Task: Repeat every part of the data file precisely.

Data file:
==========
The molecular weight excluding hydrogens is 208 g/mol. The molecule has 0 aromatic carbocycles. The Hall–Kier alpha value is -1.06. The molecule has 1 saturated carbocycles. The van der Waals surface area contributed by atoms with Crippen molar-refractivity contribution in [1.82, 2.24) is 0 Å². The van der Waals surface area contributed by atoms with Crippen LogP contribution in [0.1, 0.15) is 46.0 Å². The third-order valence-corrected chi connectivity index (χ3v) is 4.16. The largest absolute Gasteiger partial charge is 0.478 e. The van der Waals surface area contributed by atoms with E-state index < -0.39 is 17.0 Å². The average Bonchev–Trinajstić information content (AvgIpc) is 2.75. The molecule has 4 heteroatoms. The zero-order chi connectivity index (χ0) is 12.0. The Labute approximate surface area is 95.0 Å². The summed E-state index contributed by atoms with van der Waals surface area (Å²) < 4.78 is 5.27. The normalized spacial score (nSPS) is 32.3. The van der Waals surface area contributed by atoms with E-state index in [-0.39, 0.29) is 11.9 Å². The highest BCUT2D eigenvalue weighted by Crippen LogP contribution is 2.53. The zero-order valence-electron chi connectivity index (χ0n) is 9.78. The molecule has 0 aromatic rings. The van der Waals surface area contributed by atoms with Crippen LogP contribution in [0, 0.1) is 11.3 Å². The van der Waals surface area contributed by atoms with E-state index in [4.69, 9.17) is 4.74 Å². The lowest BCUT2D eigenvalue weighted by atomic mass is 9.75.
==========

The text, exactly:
The molecular weight excluding hydrogens is 208 g/mol. The molecule has 0 aromatic carbocycles. The Hall–Kier alpha value is -1.06. The molecule has 1 saturated carbocycles. The van der Waals surface area contributed by atoms with Crippen molar-refractivity contribution in [1.82, 2.24) is 0 Å². The van der Waals surface area contributed by atoms with Crippen LogP contribution in [0.1, 0.15) is 46.0 Å². The third-order valence-corrected chi connectivity index (χ3v) is 4.16. The largest absolute Gasteiger partial charge is 0.478 e. The van der Waals surface area contributed by atoms with E-state index < -0.39 is 17.0 Å². The average Bonchev–Trinajstić information content (AvgIpc) is 2.75. The molecule has 4 heteroatoms. The zero-order chi connectivity index (χ0) is 12.0. The Labute approximate surface area is 95.0 Å². The summed E-state index contributed by atoms with van der Waals surface area (Å²) < 4.78 is 5.27. The normalized spacial score (nSPS) is 32.3. The van der Waals surface area contributed by atoms with E-state index in [-0.39, 0.29) is 11.9 Å². The highest BCUT2D eigenvalue weighted by Crippen LogP contribution is 2.53. The zero-order valence-electron chi connectivity index (χ0n) is 9.78. The molecule has 0 aromatic rings. The van der Waals surface area contributed by atoms with Crippen LogP contribution in [0, 0.1) is 11.3 Å². The van der Waals surface area contributed by atoms with E-state index in [4.69, 9.17) is 4.74 Å². The lowest BCUT2D eigenvalue weighted by atomic mass is 9.75.